Bill and Melinda Gates say they are rethinking how they address poverty in the U.S. — a move that could have them expand their influential philanthropic efforts beyond education.
The couple’s philanthropy has had an outsized influence on U.S. schools over the last two decades, as they’ve given hundreds of millions to encourage new models for high schools, the Common Core standards, and sweeping changes to teacher evaluation. In a letter released Tuesday, though, they indicate that they’re grappling with how improving education alone isn’t enough to move people out of poverty, and their strategy may be about to shift as a result.
“We’ve been looking at how we might expand our work in the U.S. beyond education,” Bill Gates writes. A trip to Atlanta last fall “reinforced the importance of education,” he said, but also underscored how issues of race, employment, housing, mental health, and incarceration are also connected to their mission. (Gates also supports Chalkbeat.)
It’s an acknowledgement that the U.S. is still grappling with issues that have been more central to their international giving. And it’s in line with some recent research showing that education may matter less than other factors, like local labor conditions, in determining whether poor children move up the economic ladder.
Here are a few other notable lines from the Gates’ annual letter:
- “Cash-strapped school districts are more likely to divert money and talent toward ideas they think we will fund.” The letter includes a lengthy section grappling with their own disproportionate influence. It’s unfair, they say, but they make up for it by being transparent and changing course when things don’t work — as they’re doing now with their education initiatives. We’ve written recently about their new focus on “networks” of public schools and improving curriculum.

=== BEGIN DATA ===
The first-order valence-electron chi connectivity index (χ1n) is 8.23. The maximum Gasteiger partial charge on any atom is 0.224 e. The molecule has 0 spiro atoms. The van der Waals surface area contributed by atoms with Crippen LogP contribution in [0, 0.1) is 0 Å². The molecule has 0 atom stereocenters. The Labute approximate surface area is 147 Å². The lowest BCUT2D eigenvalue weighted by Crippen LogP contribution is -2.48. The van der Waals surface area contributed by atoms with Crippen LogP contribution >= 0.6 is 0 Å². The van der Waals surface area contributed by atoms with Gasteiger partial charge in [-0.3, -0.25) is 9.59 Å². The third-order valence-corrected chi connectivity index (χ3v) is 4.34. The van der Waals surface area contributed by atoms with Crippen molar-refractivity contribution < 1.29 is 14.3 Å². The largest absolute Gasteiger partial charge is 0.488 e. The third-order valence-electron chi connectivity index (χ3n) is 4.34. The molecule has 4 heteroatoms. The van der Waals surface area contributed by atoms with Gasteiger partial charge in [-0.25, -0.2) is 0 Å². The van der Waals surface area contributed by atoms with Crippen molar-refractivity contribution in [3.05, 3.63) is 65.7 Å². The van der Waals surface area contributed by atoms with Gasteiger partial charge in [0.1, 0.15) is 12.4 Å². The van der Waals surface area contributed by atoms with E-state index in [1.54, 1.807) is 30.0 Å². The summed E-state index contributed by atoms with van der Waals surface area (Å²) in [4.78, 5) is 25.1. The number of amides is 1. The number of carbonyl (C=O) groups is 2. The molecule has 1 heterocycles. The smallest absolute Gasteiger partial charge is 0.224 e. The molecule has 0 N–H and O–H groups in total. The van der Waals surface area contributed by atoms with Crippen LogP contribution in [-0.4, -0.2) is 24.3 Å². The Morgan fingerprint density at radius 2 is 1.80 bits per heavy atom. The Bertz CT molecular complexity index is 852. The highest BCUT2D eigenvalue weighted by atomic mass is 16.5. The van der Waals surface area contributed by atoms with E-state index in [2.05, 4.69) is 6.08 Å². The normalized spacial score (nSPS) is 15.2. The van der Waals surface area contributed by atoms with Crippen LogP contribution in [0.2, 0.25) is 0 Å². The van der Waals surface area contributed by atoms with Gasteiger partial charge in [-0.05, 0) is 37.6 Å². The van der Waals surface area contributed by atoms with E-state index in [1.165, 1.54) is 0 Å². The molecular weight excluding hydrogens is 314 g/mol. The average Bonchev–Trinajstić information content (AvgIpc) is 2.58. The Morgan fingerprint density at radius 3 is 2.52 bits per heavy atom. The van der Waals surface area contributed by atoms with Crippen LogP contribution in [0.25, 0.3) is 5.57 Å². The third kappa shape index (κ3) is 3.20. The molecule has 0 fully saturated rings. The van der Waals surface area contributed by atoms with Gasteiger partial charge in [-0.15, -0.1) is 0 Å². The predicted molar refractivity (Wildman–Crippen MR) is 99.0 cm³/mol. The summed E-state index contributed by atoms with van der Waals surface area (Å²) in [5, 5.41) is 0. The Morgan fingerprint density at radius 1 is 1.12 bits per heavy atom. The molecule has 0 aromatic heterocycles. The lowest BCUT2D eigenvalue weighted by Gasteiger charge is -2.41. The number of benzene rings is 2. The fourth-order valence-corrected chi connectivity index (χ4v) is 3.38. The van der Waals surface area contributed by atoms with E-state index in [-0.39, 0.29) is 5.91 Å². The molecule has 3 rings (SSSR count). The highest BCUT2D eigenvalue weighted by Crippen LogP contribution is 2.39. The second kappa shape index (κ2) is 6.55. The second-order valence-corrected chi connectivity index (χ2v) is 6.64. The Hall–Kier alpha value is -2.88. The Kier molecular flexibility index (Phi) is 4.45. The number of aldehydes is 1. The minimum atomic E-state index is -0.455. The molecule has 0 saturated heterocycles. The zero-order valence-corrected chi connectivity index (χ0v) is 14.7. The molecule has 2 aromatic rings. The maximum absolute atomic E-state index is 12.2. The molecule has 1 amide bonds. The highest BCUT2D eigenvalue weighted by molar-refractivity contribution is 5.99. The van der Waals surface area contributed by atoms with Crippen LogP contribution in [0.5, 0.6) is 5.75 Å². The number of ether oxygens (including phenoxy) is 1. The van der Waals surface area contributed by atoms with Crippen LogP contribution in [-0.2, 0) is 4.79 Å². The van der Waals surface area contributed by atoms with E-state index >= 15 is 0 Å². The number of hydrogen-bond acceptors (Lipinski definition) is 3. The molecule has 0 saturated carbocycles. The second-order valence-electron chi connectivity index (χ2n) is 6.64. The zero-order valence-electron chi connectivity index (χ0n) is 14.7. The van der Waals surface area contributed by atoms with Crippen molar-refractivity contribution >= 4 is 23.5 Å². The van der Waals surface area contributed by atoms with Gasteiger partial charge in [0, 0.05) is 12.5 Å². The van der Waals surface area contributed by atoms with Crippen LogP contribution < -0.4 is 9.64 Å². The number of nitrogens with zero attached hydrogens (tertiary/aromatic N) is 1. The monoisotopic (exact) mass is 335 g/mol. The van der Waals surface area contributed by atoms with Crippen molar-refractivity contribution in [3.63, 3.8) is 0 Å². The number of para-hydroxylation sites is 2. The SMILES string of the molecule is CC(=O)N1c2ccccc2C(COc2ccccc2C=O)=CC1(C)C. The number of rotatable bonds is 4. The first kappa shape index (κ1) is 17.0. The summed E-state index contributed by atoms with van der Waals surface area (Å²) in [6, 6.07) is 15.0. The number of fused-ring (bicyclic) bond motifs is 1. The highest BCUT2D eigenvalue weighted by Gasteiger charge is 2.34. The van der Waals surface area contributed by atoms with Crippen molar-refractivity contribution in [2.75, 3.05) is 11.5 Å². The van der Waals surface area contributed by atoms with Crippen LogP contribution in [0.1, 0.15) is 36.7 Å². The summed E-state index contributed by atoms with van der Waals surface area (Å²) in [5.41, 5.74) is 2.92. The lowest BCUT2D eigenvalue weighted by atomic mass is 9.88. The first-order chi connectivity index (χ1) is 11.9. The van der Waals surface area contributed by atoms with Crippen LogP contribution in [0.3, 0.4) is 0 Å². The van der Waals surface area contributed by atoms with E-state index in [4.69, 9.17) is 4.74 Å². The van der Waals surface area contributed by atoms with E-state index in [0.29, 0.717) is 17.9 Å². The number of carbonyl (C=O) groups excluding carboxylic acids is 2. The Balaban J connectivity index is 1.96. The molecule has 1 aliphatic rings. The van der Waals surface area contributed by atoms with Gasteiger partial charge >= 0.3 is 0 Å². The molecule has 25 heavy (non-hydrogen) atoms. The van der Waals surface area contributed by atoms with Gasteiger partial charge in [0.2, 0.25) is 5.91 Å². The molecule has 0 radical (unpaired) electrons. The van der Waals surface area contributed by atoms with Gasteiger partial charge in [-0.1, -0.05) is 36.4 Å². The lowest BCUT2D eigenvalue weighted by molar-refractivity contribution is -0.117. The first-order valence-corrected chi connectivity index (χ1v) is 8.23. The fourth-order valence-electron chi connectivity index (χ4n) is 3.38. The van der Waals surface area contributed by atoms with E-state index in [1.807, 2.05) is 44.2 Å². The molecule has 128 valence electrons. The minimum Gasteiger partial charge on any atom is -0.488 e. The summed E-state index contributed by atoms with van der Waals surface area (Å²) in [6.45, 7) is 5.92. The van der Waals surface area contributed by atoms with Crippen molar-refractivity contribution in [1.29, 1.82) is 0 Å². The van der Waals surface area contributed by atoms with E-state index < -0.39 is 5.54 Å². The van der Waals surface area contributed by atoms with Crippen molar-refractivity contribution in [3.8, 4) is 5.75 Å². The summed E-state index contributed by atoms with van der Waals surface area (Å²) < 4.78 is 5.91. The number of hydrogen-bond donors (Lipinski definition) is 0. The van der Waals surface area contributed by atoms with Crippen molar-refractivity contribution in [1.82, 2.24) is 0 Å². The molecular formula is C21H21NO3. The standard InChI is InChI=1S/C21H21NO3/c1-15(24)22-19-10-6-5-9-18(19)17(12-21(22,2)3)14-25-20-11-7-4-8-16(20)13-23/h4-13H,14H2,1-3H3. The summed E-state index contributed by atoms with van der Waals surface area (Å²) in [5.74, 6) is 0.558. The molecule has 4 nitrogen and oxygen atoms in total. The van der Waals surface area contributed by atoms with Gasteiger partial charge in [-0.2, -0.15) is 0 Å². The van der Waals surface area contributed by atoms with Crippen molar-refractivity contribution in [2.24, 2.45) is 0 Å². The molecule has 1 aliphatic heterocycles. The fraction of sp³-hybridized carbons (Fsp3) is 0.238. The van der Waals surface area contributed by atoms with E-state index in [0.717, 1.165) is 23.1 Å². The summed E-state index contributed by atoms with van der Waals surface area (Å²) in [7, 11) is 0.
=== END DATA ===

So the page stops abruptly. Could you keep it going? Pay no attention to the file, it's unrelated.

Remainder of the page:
- “For any new approach to take off, you need three things. First you have to run a pilot project showing that the approach works. Then the work has to sustain itself. Finally, the approach has to spread to other places.” This formula didn’t work for their teacher evaluation work, they acknowledge, as only a few places — including Memphis — have stuck with new systems over the long term.
- “I wish our president would treat people, and especially women, with more respect when he speaks and tweets.” The letter also includes an appeal to President Trump to be a role model and, on education, to help simplify the financial aid process for poor students applying to college.